By Colleen Wienhoff, NDASA Board Member and CEO and owner of Idaho-based Wienhoff Drug Testing
A paternity or maternity test can be used to establish the parenthood of an individual for a court case related to child support, social security or child custody. The test can also be used to support placing a parent’s name on a birth certificate.
The most common sample type for DNA testing is a buccal swab. This sample is collected using a cotton swab that is gently rubbed on the inside of the cheek.
Having a sample collected at a conveniently-located certified collection facility ensures that the proper chain of custody is maintained.
Best Collection Practices
1. The Collector wears gloves during the entire collection and packaging process.
2. If there are multiple donors who require buccal swabs, the Collector must finish each individual’s complete DNA test before another collection can begin.
3. Two buccal swabs must be used for the left cheek and two for the right cheek; four in total per collection.
4. The swabs must be taken by the donor and moistened against the inside of the cheek.
5. Swabs must be collected one at a time and kept separate the entire time.
6. When collected, the swabs should be allowed to dry for one minute prior to placing them in the appropriate envelopes for sending them to the lab.
7. A separate envelope is required for each individual donor’s collection. The donor’s name is printed on the envelope.
8. Once all samples from a donor have been collected, the collector must include the client authorization form (if provided), Custody and Control Form, court orders, pictures of underage children (signed and dated by the parent/guardian) and any other required documentation in the mailer to ship with the specimens.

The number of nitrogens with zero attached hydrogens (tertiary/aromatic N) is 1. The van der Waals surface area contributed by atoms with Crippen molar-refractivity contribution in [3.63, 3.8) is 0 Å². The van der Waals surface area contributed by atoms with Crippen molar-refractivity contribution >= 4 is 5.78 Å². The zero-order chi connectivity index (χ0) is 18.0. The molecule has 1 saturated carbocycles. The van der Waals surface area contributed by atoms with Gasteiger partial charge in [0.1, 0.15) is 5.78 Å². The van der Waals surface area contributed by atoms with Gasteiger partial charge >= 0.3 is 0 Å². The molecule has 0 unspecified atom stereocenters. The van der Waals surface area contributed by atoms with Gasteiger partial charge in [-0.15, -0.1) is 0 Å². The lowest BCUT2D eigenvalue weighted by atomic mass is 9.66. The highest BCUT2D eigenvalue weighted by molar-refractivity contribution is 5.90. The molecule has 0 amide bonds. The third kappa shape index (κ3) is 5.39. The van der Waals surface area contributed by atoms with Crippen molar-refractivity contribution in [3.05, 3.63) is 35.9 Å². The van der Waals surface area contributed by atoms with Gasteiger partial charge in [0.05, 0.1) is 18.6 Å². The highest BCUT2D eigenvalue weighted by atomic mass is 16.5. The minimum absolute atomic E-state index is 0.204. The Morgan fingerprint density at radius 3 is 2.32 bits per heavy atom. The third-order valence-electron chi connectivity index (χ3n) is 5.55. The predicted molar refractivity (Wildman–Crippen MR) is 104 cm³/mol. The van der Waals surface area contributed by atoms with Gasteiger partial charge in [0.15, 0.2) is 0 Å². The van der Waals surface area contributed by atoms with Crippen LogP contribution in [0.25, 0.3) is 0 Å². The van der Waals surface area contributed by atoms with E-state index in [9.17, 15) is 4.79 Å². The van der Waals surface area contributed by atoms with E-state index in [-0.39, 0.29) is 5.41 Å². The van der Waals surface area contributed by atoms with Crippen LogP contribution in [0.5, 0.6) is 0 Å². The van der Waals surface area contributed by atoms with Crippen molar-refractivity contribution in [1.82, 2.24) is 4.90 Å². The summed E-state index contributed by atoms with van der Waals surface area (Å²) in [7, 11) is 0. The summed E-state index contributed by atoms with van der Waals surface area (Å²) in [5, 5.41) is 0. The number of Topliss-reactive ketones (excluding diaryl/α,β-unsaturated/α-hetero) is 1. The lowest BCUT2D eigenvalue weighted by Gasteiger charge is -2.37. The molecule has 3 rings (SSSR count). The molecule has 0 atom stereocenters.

9. Check if you are required to collect fingerprints. If so, make sure to collect fingerprints for all individuals (parent/guardian as well as child).
10. The Collector should make copies of all documents to retain at the collection site.
- Documentation – The most common error that occurs when performing a DNA test is not including all required documents, from all parties involved. For example, when the donor is being tested to establish paternity, the collector must include birth certificates for all children involved and a photo of each child. If a child does not have a government-issued ID with a photo, such as a passport, the collector must take a photo of the child and have the parent or guardian print the child’s name on the photo and then sign their name as guardian or parent i.e. John Smith, child, signed by Lisa Smith, mother. In addition, the collector must make sure to include copies of the adults’ driver’s licenses or government IDs in the envelope.
- The swab – Another issue that causes problems with a DNA test at the lab, is when the collector places a swab in the envelope while it is still soaking wet. This interferes with the DNA testing process and can also cause the swab to stick to the inside of the envelope. For this reason, it is important to take the extra minute to allow the swab to dry.
- The CCF – We sometimes see errors in the DNA Custody and Control Form. It is the Collector’s responsibility to make sure that each line of the form is filled out correctly, by the appropriate person. The CCF must be able to stand up in court. So, before sending the envelope to the lab, check the CCF one more time for accuracy.
The collector plays a key role in ensuring the accuracy and legitimacy of a DNA test. Attention to detail and a willingness to take the time to get it right, go a long way to avoiding problems at the lab and potentially in court.